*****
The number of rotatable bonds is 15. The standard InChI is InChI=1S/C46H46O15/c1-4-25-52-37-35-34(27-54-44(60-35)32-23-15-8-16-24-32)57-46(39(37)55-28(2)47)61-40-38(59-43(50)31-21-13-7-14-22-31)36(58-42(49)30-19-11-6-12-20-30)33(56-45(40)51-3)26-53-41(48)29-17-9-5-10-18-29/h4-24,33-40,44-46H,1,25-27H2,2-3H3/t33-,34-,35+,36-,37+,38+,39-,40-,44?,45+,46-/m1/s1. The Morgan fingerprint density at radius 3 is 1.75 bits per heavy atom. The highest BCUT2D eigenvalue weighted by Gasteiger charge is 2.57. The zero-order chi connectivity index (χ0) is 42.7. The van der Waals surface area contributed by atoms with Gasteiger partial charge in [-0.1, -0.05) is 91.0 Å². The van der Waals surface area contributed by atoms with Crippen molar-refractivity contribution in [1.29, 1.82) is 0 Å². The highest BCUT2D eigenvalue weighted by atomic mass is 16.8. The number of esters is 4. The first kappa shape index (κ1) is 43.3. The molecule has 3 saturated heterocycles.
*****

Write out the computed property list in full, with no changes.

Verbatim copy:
The number of rotatable bonds is 15. The standard InChI is InChI=1S/C46H46O15/c1-4-25-52-37-35-34(27-54-44(60-35)32-23-15-8-16-24-32)57-46(39(37)55-28(2)47)61-40-38(59-43(50)31-21-13-7-14-22-31)36(58-42(49)30-19-11-6-12-20-30)33(56-45(40)51-3)26-53-41(48)29-17-9-5-10-18-29/h4-24,33-40,44-46H,1,25-27H2,2-3H3/t33-,34-,35+,36-,37+,38+,39-,40-,44?,45+,46-/m1/s1. The Morgan fingerprint density at radius 3 is 1.75 bits per heavy atom. The highest BCUT2D eigenvalue weighted by Gasteiger charge is 2.57. The zero-order chi connectivity index (χ0) is 42.7. The van der Waals surface area contributed by atoms with Gasteiger partial charge in [-0.1, -0.05) is 91.0 Å². The van der Waals surface area contributed by atoms with Crippen molar-refractivity contribution in [1.29, 1.82) is 0 Å². The highest BCUT2D eigenvalue weighted by atomic mass is 16.8. The number of esters is 4. The first kappa shape index (κ1) is 43.3. The molecule has 3 saturated heterocycles.